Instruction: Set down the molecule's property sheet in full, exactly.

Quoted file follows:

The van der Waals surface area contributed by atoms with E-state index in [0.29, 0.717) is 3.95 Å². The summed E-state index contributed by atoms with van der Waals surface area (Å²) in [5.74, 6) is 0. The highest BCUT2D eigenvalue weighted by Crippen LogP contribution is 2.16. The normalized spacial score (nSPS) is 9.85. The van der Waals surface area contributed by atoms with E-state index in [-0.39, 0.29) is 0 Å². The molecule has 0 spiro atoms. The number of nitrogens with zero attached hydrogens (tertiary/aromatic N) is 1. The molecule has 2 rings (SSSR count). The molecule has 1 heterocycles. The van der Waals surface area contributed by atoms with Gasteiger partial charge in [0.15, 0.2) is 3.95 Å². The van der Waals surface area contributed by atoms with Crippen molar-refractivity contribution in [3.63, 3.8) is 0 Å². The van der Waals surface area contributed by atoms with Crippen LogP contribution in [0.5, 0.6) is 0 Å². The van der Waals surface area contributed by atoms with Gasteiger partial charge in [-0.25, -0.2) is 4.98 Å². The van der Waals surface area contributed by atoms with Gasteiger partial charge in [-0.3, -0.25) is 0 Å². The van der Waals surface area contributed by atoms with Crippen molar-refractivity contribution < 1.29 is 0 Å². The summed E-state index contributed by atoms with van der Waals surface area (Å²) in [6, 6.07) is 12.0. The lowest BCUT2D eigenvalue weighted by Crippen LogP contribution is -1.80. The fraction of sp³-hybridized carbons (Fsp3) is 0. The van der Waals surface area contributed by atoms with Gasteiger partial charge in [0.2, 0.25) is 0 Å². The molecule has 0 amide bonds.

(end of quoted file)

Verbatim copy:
The van der Waals surface area contributed by atoms with E-state index in [0.29, 0.717) is 3.95 Å². The summed E-state index contributed by atoms with van der Waals surface area (Å²) in [5.74, 6) is 0. The highest BCUT2D eigenvalue weighted by Crippen LogP contribution is 2.16. The normalized spacial score (nSPS) is 9.85. The van der Waals surface area contributed by atoms with E-state index in [-0.39, 0.29) is 0 Å². The molecule has 0 spiro atoms. The number of nitrogens with zero attached hydrogens (tertiary/aromatic N) is 1. The molecule has 2 rings (SSSR count). The molecule has 1 heterocycles. The van der Waals surface area contributed by atoms with Gasteiger partial charge in [0.15, 0.2) is 3.95 Å². The van der Waals surface area contributed by atoms with Crippen molar-refractivity contribution in [3.63, 3.8) is 0 Å². The van der Waals surface area contributed by atoms with Crippen LogP contribution in [0.5, 0.6) is 0 Å². The van der Waals surface area contributed by atoms with Gasteiger partial charge in [-0.25, -0.2) is 4.98 Å². The van der Waals surface area contributed by atoms with Gasteiger partial charge in [-0.3, -0.25) is 0 Å². The van der Waals surface area contributed by atoms with Crippen molar-refractivity contribution < 1.29 is 0 Å². The summed E-state index contributed by atoms with van der Waals surface area (Å²) in [6, 6.07) is 12.0. The lowest BCUT2D eigenvalue weighted by Crippen LogP contribution is -1.80. The fraction of sp³-hybridized carbons (Fsp3) is 0. The van der Waals surface area contributed by atoms with Gasteiger partial charge in [0.2, 0.25) is 0 Å². The molecule has 0 amide bonds.